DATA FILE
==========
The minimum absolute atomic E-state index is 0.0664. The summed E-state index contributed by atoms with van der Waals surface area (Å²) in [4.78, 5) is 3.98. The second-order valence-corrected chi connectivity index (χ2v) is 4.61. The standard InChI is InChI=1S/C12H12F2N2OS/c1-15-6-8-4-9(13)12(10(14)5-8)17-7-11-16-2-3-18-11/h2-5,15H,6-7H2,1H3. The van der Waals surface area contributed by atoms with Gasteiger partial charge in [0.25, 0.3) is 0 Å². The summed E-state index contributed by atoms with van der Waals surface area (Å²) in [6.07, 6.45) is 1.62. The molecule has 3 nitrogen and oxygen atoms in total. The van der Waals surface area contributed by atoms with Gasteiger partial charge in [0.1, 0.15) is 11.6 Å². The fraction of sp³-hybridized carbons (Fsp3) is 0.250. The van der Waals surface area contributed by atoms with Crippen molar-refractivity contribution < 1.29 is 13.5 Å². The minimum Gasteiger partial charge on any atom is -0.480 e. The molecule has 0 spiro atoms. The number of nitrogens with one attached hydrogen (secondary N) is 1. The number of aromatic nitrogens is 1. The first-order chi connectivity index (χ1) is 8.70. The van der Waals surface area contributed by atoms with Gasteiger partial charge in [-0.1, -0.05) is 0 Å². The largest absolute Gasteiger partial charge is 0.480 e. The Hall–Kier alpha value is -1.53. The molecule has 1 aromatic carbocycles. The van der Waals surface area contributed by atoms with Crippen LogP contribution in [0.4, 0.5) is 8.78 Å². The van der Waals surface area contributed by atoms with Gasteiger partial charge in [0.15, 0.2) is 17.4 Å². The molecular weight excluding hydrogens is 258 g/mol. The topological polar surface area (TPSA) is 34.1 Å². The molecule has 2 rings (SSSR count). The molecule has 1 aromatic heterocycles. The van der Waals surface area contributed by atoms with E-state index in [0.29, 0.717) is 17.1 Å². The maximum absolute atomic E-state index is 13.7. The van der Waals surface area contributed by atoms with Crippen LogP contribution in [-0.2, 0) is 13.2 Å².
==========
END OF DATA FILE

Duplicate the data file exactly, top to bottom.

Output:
The minimum absolute atomic E-state index is 0.0664. The summed E-state index contributed by atoms with van der Waals surface area (Å²) in [4.78, 5) is 3.98. The second-order valence-corrected chi connectivity index (χ2v) is 4.61. The standard InChI is InChI=1S/C12H12F2N2OS/c1-15-6-8-4-9(13)12(10(14)5-8)17-7-11-16-2-3-18-11/h2-5,15H,6-7H2,1H3. The van der Waals surface area contributed by atoms with Gasteiger partial charge in [0.25, 0.3) is 0 Å². The summed E-state index contributed by atoms with van der Waals surface area (Å²) in [6.07, 6.45) is 1.62. The molecule has 3 nitrogen and oxygen atoms in total. The van der Waals surface area contributed by atoms with Gasteiger partial charge in [0.1, 0.15) is 11.6 Å². The fraction of sp³-hybridized carbons (Fsp3) is 0.250. The van der Waals surface area contributed by atoms with Crippen molar-refractivity contribution < 1.29 is 13.5 Å². The minimum Gasteiger partial charge on any atom is -0.480 e. The molecule has 0 spiro atoms. The number of nitrogens with one attached hydrogen (secondary N) is 1. The number of aromatic nitrogens is 1. The first-order chi connectivity index (χ1) is 8.70. The van der Waals surface area contributed by atoms with Gasteiger partial charge in [-0.1, -0.05) is 0 Å². The largest absolute Gasteiger partial charge is 0.480 e. The Hall–Kier alpha value is -1.53. The molecule has 1 aromatic carbocycles. The van der Waals surface area contributed by atoms with Crippen LogP contribution in [0.4, 0.5) is 8.78 Å². The van der Waals surface area contributed by atoms with Gasteiger partial charge in [0.15, 0.2) is 17.4 Å². The molecular weight excluding hydrogens is 258 g/mol. The topological polar surface area (TPSA) is 34.1 Å². The molecule has 2 rings (SSSR count). The molecule has 1 aromatic heterocycles. The van der Waals surface area contributed by atoms with E-state index in [0.29, 0.717) is 17.1 Å². The maximum absolute atomic E-state index is 13.7. The van der Waals surface area contributed by atoms with Crippen LogP contribution in [-0.2, 0) is 13.2 Å².